“With laudatory voices the Roman country glorifies Peter and Paul, through whom it came to believe in Jesus Christ, the Son of God; Asia, Ephesus, Patmos glorify John the Theologian; India glorifies Thomas; Egypt glorifies Mark; all countries, and cities, and peoples honor and glorify each its own teacher who had brought them to the Orthodox faith.. Let us, too, make at least a small effort to glorify the one who did such great and wondrous things, our teacher and mentor, the great prince of our land – Vladimir, the grandson of old Igor.”
Thus spoke St. Hilarion, Metropolitan of Kiev, in mid-11th century, when only slightly more than half-a-century had passed from the baptism of Russia. Even at that time the saint already saw with his penetrating gaze the greatness of St. Vladimir’s work, and summoned all Russia to glorify him in a worthy manner. With what words and colors can the work done by St. Vladimir in baptizing Russia be expressed by us who have attained the millennium of this glorious event? Let us remember what Russia was like before Vladimir and what it became after being baptized by him.
Here is Russia in the time of “old Igor” or of Svyatoslav, Vladimir’s father. Each tribe lived its own isolated life. Individual clans often fought each other, brought revenge upon each other, and frequently engaged in mutual self-destruction, following the laws of bloody vengeance.
Russian princes before Vladimir were conquering leaders rather than fathers and benefactors of their people. Military campaigns and booty attracted them more than concern for their citizens. However, it would be wrong to think that the Slavs possessed only negative traits and were entirely a semi-barbaric crowd. On the contrary, there were many good qualities in their nature. They were hospitable, courageous and honest. Wives were loyal mates to their husbands, often remaining faithful to those who died. The Slavs honored their elders and heeded their advice in matters both private and public. But at the same time they were capable of perfidy, cruelty and craftiness. At times, especially in the course of battle, they became fearsome to those around them. The peaceful Slav became a wild beast. Woe unto them against whom was directed his fury, for he did not spare anyone! Even Byzantium trembled before its northern neighbors, while they themselves often feared each other.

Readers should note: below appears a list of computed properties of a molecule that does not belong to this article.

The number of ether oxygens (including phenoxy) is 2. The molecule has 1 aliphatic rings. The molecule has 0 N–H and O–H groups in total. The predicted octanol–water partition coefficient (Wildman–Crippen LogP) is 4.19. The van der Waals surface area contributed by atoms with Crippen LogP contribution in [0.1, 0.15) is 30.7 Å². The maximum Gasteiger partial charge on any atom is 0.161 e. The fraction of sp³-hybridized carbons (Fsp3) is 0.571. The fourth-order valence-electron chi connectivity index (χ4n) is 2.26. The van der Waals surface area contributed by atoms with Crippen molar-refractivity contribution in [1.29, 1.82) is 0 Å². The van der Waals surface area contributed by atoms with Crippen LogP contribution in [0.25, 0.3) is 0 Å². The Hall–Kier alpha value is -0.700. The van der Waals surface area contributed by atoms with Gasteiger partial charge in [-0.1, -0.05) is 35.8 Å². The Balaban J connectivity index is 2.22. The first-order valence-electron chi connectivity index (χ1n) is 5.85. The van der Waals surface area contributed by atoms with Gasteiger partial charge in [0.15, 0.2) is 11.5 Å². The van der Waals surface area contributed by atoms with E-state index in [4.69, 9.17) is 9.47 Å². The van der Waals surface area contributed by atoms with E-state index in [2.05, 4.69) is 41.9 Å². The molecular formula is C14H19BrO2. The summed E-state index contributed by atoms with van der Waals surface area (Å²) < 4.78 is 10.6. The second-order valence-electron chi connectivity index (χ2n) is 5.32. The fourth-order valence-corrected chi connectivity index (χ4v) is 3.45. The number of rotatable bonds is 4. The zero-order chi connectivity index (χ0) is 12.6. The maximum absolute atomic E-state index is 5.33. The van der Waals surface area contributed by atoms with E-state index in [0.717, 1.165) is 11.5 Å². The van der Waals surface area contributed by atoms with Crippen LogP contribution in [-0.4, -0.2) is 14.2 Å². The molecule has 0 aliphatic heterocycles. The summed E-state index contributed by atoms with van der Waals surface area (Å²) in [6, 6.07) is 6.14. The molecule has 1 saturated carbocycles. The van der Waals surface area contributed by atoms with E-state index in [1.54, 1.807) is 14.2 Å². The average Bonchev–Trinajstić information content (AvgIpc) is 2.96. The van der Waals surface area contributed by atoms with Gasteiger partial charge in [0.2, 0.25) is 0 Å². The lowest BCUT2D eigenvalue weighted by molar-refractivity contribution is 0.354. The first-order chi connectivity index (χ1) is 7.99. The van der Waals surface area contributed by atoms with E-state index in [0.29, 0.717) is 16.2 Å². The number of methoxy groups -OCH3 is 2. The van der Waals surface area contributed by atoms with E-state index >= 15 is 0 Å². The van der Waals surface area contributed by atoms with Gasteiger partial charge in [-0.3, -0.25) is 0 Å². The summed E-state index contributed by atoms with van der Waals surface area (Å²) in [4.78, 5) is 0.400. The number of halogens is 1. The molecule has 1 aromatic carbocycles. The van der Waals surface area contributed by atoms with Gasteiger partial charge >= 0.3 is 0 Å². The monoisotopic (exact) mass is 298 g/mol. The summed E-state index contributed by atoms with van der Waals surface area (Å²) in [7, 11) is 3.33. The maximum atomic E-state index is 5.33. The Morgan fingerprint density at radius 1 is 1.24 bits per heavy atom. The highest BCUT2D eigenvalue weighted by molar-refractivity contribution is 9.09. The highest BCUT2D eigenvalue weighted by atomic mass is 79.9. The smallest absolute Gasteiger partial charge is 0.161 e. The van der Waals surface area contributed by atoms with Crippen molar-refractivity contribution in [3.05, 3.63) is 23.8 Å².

Thus the world of Slavs stood at the crossroads of good and evil, at times exhibiting the wonderful qualities of men created in the image of God, at other times exhibiting the terrible signs of beasts in human form.
What lofty ideals could there be among the Slavs? To what could their feelings and thoughts be directed? What could inspire them and to what could they aspire?
The pagan gods whom they worshipped possessed all the traits of their worshippers, and were an epitome of both their good and bad qualities. The Slavs served the gods they themselves had thought up, thus confirming within them-selves their own frailties and justifying them by their gods’ characteristics. While worshipping the terrible Perun, the Slavs engaged in cruel wars, exterminating their neighbors. It is hard to say what would have become of Eastern Europe had not Saints Cyril and Methodius illuminated the Slavs with the light of Christ and laid the foundation for the enlightenment of the Slavic peoples.
Saints Cyril and Methodius, together with their disciples, enlightened some of the Slavic people with the teaching of Christianity. The influence of Christianity soon made itself felt and brought these people into the family of Christian nations. In a short time the nations that became Christian were totally transformed. But the majority of Slavs – the eastern Slavs – continued to live as before. The darkness that hung over the eastern Slavic tribes was so thick and unrelieved that it could not be dispersed even by the first Russian Christian Princess Olga, who sat on the princely throne as a morning star in the sky. It needed the rising of the Beautiful Sun itself, which for Russia was personified by Olga’s grandson – the Great Prince Vladimir.